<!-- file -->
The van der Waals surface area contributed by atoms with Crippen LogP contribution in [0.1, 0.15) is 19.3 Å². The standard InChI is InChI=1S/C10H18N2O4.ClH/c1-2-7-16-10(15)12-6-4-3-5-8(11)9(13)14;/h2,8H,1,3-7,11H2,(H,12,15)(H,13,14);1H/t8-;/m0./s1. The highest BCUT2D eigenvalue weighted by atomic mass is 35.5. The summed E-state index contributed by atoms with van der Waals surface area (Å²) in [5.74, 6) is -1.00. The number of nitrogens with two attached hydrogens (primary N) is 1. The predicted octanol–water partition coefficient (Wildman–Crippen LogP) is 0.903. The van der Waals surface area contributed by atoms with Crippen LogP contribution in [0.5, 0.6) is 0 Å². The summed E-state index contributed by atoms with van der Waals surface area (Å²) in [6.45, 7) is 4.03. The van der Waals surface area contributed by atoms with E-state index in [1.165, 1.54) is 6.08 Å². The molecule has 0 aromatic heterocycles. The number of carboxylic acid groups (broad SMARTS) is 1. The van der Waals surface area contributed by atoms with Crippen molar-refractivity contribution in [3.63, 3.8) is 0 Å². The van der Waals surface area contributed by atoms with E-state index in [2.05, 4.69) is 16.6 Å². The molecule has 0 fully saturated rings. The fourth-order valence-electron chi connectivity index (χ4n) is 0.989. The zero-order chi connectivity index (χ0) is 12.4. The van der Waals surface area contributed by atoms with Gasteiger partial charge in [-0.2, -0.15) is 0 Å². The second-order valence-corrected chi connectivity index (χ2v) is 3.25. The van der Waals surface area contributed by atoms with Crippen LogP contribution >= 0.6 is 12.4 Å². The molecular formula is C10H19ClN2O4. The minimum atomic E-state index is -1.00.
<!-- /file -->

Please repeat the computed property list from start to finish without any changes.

The van der Waals surface area contributed by atoms with Crippen LogP contribution in [0.1, 0.15) is 19.3 Å². The standard InChI is InChI=1S/C10H18N2O4.ClH/c1-2-7-16-10(15)12-6-4-3-5-8(11)9(13)14;/h2,8H,1,3-7,11H2,(H,12,15)(H,13,14);1H/t8-;/m0./s1. The highest BCUT2D eigenvalue weighted by atomic mass is 35.5. The summed E-state index contributed by atoms with van der Waals surface area (Å²) in [5.74, 6) is -1.00. The number of nitrogens with two attached hydrogens (primary N) is 1. The predicted octanol–water partition coefficient (Wildman–Crippen LogP) is 0.903. The van der Waals surface area contributed by atoms with Crippen LogP contribution in [0.5, 0.6) is 0 Å². The summed E-state index contributed by atoms with van der Waals surface area (Å²) in [6.45, 7) is 4.03. The van der Waals surface area contributed by atoms with E-state index in [1.165, 1.54) is 6.08 Å². The molecule has 0 aromatic heterocycles. The number of carboxylic acid groups (broad SMARTS) is 1. The van der Waals surface area contributed by atoms with Crippen molar-refractivity contribution in [3.63, 3.8) is 0 Å². The van der Waals surface area contributed by atoms with E-state index in [2.05, 4.69) is 16.6 Å². The molecule has 0 fully saturated rings. The fourth-order valence-electron chi connectivity index (χ4n) is 0.989. The zero-order chi connectivity index (χ0) is 12.4. The van der Waals surface area contributed by atoms with Gasteiger partial charge in [-0.2, -0.15) is 0 Å². The second-order valence-corrected chi connectivity index (χ2v) is 3.25. The van der Waals surface area contributed by atoms with Crippen LogP contribution >= 0.6 is 12.4 Å². The molecular formula is C10H19ClN2O4. The minimum atomic E-state index is -1.00.